Gallery: blackballed Politicians, Celebrities, and Journalists Fox will undoubtedly go haywire over the dismissal.
Haynes did say he thought all the players were “kind of marked,” but none of them were blackballed.
I have just learned that we were blackballed from the Country Club.
It was towards the end of winter that Jim created a commotion which was nearly the cause of his being “blackballed.”
It was known that Major Appleby Cartwright had blackballed him.
He's one of those homœopathic Johnnies, and would be blackballed on societies of which I'm a vice-president.
The impresario had heard of Verdi, through the fact that the Conservatory had blackballed him.
The three who had been blackballed sat sulking on the ground with their backs toward him.
To be blackballed like that, I remembered, was to be proclaimed not a gentleman.
If an applicant is blackballed once, his friends should not persist in introducing his name again.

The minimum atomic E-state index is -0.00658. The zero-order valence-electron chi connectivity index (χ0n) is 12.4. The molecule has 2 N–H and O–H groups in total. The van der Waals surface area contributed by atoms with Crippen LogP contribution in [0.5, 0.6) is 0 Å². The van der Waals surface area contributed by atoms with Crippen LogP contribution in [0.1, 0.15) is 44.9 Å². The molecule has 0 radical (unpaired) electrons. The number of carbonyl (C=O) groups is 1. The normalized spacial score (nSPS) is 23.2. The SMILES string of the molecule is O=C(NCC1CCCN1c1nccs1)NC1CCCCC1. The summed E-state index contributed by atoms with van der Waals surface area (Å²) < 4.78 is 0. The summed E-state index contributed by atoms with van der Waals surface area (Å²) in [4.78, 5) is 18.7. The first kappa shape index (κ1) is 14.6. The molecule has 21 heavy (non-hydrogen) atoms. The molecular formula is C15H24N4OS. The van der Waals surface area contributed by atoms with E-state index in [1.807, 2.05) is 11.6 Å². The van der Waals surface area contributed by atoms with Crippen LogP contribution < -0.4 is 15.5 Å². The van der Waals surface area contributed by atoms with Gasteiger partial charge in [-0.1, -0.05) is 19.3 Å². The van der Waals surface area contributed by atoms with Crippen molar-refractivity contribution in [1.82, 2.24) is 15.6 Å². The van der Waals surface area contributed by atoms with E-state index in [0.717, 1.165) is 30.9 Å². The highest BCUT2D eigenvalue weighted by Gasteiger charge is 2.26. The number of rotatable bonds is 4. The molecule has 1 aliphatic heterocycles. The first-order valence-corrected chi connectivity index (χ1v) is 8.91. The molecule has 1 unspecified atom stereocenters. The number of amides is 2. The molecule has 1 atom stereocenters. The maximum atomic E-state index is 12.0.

A rejection of an applicant's membership in a private organization, such as a club or fraternity. The term is derived from the traditional practice of members voting anonymously on admitting new members, using either a white marble (acceptance) or a black marble (denial). Acceptance must be unanimous; therefore, one black marble in the ballot box is enough to keep the applicant out of the organization.
Note: The term is now applied generally to efforts — especially unreasonable or vengeful actions — to keep a people or groups out of organizations they wish to join.
To punish someone by denial of work, boycotting of products, etc •Both terms come fr the 1700s and meant ''to ostracize''; the modern specialized sense appears to have developed in the labor troubles of the 1890s: Some members of the Twilight Zone movie crew say they are being blackballed